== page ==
Friday, July 15, 2011

Let's Start With the Prologue

I have an interesting history with Loretta Chase's Lord of Scoundrels.

I have no idea when I first read it because it left an indelible blank on my mind.  Years later, I found a nearly pristine copy in a box of books I'd read and then culled, intending to donate them to charity or something.

Before I found that box, though, I'd found Romlandia, the collection of romance lovers, reviewers and bloggers on the Internet.  In Romlandia, Lord of Scoundrels is on a very short list of books that might be considered The Best Romance Novel Ever.  Ooh, how wonderful, I thought at the time.  A new-to-me author!

I bought a copy of LoS, read it and didn't much like it.  As I recalled, I felt that the hero was too damaged.  I did, however, like Ms. Chase's writing, and consider many of her other books to be among my favorites, particularly Lord Perfect.

Then I found that box of books and realized that I must have read LoS before.  That explained why during the second reading I'd had that odd but distinct sensation of reading something that should be new but was almost familiar in places (called, I gather, "déjà-lu").  How could I have read the Number One Romance of All Time and literally not even registered it?  I really must not have liked it the first time.

Her publisher currently has LoS at a come-hither 99¢ price for the Kindle, which is a bit of a no-brainer.  Yes, even for a book I've tried twice and not liked.

And -- ignoring a bookcase-worth of TBR books -- I have now read LoS for the third time.  And, as you might expect, I liked it better.  I even know why!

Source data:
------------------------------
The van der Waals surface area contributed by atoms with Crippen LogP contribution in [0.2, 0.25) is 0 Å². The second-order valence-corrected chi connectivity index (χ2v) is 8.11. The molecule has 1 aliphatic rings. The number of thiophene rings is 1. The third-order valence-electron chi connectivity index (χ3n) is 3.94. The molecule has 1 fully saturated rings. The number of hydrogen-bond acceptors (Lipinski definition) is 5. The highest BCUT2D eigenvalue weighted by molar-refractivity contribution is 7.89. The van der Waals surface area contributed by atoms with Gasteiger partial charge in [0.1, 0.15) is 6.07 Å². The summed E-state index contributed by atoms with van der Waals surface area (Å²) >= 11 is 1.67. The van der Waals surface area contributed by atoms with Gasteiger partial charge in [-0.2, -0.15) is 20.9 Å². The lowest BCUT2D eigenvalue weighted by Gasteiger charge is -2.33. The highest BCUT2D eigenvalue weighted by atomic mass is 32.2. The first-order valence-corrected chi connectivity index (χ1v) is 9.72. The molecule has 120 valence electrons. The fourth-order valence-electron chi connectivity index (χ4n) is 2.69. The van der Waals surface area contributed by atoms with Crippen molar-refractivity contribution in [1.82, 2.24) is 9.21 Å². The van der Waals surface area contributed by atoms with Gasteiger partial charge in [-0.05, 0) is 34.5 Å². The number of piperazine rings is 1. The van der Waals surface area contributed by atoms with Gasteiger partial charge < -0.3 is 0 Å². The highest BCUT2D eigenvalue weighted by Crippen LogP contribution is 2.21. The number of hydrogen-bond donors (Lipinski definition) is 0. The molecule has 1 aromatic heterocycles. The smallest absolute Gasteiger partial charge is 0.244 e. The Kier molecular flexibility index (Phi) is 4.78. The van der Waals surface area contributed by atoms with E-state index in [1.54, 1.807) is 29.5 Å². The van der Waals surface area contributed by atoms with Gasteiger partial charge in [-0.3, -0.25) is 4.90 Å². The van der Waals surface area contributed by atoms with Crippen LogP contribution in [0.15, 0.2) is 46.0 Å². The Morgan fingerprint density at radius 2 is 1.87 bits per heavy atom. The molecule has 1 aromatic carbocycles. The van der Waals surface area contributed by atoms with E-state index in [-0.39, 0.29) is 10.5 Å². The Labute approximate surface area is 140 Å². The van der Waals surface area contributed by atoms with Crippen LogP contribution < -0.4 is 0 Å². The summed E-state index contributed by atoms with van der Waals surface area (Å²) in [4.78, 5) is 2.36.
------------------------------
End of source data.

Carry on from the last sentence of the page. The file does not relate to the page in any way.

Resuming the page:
First, let's start with the prologue.  It's massive -- 5% of the entire book -- and it's unrelenting.  Misery upon trauma upon torment upon horror are heaped on the growing head of the hero as he ages from a small child to an adult.  I can't tell you what it's like to read this litany of abuse if one has enjoyed a sunny, untroubled childhood, but as one with a Bad Childhood (and I know I'm hardly alone in that category), it's unpleasant reading.  Not what I go to a romance novel for.  It's hard to imagine that prologue puts any reader -- even one who is heart-whole and carefree emotionally -- in a relaxed, romantic and/or randy mood.

I also think the tone of the prologue is all wrong for the rest of the book, which is smart, witty and resourceful.  But I'm vulnerable to counter-argument here because halfway through the prologue I gave up on it and skipped ahead to the rest of the book.

Guess what?  I think you could skip the whole demented introduction.  Does it help "explain" the hero's issues?  Maybe, but any reader can infer the horror.  Keep the prologue as an addendum if you want -- text you can refer to after you've finished the book in case you still have questions about how Dain, the hero, got to be the man he was.

(There's also the risk that the prologue actually doesn't explain Dain because it's so heavily larded with agony and suffering that Dain seems almost magically functional in adulthood.  But I don't have a Ph.D. in psychology, so I won't argue that point.)

Next tip for enjoying this book:  keep your eyes on Jess, the heroine.  She's wonderful -- smart, inventive, determined, and yet not overly anachronistic.  I had no trouble following her thinking as she worked out hypotheses and strategies based on the evidence.  She struck me as psychologically astute without lapsing into implausible psychobabble.

It helps that the language in LoS is more formal than some current authors of historical fiction prefer.  Fewer contractions and more plausibly outmoded expressions and old-fashioned turns of phrase.  I'm not saying every romance set in early 19th century England has to sound like this, but soothed my worries that a woman of that time period would have trouble deducing Dain's neuroses decades before Freud and Jung gave us our current understanding of the concept.